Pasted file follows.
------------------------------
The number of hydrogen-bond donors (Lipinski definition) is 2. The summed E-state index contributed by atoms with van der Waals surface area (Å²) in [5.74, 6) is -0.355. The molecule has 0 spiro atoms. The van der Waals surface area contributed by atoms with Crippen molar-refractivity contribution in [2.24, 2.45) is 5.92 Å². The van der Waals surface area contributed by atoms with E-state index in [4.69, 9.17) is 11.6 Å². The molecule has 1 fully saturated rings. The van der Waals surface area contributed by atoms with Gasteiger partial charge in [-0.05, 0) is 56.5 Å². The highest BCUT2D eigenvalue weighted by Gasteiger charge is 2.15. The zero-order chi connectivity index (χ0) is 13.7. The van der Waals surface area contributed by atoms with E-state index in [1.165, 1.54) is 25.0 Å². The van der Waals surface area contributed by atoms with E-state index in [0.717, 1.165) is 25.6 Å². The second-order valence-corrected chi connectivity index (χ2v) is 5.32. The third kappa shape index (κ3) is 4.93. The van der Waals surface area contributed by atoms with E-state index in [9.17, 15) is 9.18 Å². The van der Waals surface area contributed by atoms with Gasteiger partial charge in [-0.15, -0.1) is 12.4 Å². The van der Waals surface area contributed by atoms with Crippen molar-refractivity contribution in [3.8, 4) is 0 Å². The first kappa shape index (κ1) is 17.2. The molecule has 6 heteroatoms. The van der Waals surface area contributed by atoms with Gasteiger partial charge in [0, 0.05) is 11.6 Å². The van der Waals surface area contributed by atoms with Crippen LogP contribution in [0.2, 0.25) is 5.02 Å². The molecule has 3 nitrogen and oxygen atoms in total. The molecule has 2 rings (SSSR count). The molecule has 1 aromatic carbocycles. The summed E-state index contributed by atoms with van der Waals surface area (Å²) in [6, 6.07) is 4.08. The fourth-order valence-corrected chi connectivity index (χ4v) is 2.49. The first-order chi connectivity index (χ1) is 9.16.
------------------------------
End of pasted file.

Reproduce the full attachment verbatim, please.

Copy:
The number of hydrogen-bond donors (Lipinski definition) is 2. The summed E-state index contributed by atoms with van der Waals surface area (Å²) in [5.74, 6) is -0.355. The molecule has 0 spiro atoms. The van der Waals surface area contributed by atoms with Crippen molar-refractivity contribution in [2.24, 2.45) is 5.92 Å². The van der Waals surface area contributed by atoms with E-state index in [4.69, 9.17) is 11.6 Å². The molecule has 1 fully saturated rings. The van der Waals surface area contributed by atoms with Gasteiger partial charge in [-0.05, 0) is 56.5 Å². The highest BCUT2D eigenvalue weighted by Gasteiger charge is 2.15. The zero-order chi connectivity index (χ0) is 13.7. The van der Waals surface area contributed by atoms with E-state index in [1.165, 1.54) is 25.0 Å². The van der Waals surface area contributed by atoms with E-state index in [0.717, 1.165) is 25.6 Å². The second-order valence-corrected chi connectivity index (χ2v) is 5.32. The third kappa shape index (κ3) is 4.93. The van der Waals surface area contributed by atoms with E-state index in [9.17, 15) is 9.18 Å². The van der Waals surface area contributed by atoms with Gasteiger partial charge in [-0.15, -0.1) is 12.4 Å². The van der Waals surface area contributed by atoms with Crippen molar-refractivity contribution in [3.8, 4) is 0 Å². The first kappa shape index (κ1) is 17.2. The molecule has 6 heteroatoms. The van der Waals surface area contributed by atoms with Gasteiger partial charge in [0, 0.05) is 11.6 Å². The van der Waals surface area contributed by atoms with Crippen LogP contribution in [0.2, 0.25) is 5.02 Å². The molecule has 3 nitrogen and oxygen atoms in total. The molecule has 2 rings (SSSR count). The molecule has 1 aromatic carbocycles. The summed E-state index contributed by atoms with van der Waals surface area (Å²) in [6, 6.07) is 4.08. The fourth-order valence-corrected chi connectivity index (χ4v) is 2.49. The first-order chi connectivity index (χ1) is 9.16.